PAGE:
"We received some of this moon rock stimulant material from NASA and what we did is we basically used it in a 3D printing machine," said WSU Mechanical and Materials Engineering Professor Susmita Bose.
Susmita Bose and her husband, Amit Bandyopadhyay are professors at Washington State University. They've been printing three-D objects, using materials like metal and ceramics since 1998, and recently, they added moon rock into the mix.
"So we wanted to see, can we really melt this type of material using laser?" said Bose.
"We have a heat source that's a laser," said Bandyopadhyay. "So we feed the powder with the laser, and when the laser hits the powder, the powder is you know liquid, molten."
Once the material is melted, it turns into a three-D ink, and the printer can use it to build objects layer by layer.
"We write one later, then write the next layer, then the next layer on top," said Bandyopadhyay. "So the parts we made, up to a hundred plus layers."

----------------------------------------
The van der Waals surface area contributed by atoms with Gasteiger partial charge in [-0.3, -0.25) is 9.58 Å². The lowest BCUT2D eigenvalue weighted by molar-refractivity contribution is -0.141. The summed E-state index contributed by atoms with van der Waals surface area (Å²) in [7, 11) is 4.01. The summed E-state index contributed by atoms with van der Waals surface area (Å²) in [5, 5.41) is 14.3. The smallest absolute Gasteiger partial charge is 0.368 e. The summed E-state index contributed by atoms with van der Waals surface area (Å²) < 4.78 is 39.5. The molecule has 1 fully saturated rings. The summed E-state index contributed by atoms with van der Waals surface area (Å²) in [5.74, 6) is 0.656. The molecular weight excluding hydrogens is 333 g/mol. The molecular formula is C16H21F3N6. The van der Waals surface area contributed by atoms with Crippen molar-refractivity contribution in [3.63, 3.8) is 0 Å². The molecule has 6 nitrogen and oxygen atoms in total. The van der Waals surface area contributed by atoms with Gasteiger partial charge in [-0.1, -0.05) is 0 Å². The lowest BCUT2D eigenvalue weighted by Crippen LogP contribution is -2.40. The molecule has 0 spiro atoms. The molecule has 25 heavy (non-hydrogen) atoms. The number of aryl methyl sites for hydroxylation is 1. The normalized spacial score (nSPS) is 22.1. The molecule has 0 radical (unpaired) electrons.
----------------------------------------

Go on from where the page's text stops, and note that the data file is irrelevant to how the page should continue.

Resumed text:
So far, they've only created basic shapes, and used it to repair broken tools.
"It is a very first generation work," said Bandyopadhyay.
But now that we know it can be done, it could be used in future trips to the moon to build or repair parts in space. Of course, there's a couple issues that will need to be worked out before that's possible.
"We have to keep in mind that when we are building something on Earth, we have gravity, which is playing a big role," said Bose.
Also, carrying a machine of this size to the moon is no easy task. But the groundwork for three-D printing in space has been laid by a couple of professors, right here at WSU.
"Two brains together is always better than one brain," said Bose.
The moon rock simulant that the researchers received from NASA is made of silicon, aluminum, calcium, iron and magnesium oxides.